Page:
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The observational view of galaxy evolution since z ~ 1 has improved considerably over the last few years as a result of several independent redshift surveys containing several hundred galaxies in the 0 < z < 1.5 range. The galaxies in these samples are representative of the brighter galaxies in the HDF (e.g., IAB < 22.5) but are nevertheless playing a major role in the history of star-formation in the Universe.

There is general agreement that the ultraviolet luminosity density of the Universe increases as roughly (1 + z)3-4 due to the appearance at high redshifts of luminous blue galaxies with colors similar to those of present-day Irr galaxies and luminosities around present-day L*.

The population of large disk galaxies (i.e., those with alpha-1 > 3.2h-150 kpc) has changed relatively little to z ~ 0.8. The size function of galactic disks (the number per unit comoving volume per interval in disk scale length) seen at 0.5 < z < 1.0 is very similar to that measured locally by de Jong et al. (1996b). On the other hand, the average properties of these large disk galaxies show several indications of modestly increased star-formation activity: elevated surface brightness, bluer overall colors, increased [O II] 3727 equivalent widths and later type morphologies. These are consistent with an increase in the average star formation rate by a factor of 3-4, in accord with the history of the Milky Way disk that has been inferred from analysis of the solar neighborhood.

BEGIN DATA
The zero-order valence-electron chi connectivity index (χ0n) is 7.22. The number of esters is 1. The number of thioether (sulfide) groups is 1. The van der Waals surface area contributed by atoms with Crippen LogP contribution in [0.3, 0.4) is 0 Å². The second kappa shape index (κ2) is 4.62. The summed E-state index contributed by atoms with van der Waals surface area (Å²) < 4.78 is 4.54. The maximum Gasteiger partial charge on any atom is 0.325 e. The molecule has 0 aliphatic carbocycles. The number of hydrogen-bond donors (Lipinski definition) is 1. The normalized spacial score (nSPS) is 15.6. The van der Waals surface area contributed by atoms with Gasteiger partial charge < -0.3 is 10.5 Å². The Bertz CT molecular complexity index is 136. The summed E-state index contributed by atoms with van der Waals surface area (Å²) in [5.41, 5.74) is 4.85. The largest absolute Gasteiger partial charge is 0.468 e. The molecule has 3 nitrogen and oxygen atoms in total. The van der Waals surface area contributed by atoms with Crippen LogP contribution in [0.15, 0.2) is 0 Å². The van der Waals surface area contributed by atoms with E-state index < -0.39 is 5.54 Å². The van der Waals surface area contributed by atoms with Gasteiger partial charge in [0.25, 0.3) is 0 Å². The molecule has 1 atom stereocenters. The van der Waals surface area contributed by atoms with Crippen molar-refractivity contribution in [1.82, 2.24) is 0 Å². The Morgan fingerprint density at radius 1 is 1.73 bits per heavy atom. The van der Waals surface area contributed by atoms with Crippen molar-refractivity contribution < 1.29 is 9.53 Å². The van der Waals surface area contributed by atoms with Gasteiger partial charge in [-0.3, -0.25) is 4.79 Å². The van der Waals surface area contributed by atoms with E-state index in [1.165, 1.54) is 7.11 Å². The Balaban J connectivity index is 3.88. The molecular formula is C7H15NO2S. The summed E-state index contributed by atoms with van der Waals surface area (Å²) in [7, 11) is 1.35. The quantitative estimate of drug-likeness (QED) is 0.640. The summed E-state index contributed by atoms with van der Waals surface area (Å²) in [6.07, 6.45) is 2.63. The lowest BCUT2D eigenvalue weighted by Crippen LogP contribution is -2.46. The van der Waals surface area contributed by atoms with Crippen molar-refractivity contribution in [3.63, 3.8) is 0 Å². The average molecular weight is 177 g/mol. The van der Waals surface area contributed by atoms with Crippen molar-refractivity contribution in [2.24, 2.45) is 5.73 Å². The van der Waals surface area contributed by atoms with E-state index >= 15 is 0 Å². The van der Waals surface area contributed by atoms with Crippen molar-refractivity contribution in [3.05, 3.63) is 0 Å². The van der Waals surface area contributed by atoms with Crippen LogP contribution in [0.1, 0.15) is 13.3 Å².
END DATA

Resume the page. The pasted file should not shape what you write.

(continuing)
To redshifts z ~ 0.8, the largest changes to the bivariate size-luminosity function are due to fairly small galaxies with half-light radii r0.5 < 5h-150 kpc and MAB(B) ~ -20.5. These generally have late type morphologies (i.e., irregular/peculiar). The nature of these galaxies is not well understood at this point, but they may simply be the small disk galaxies seen today at MAB(B) < -19.

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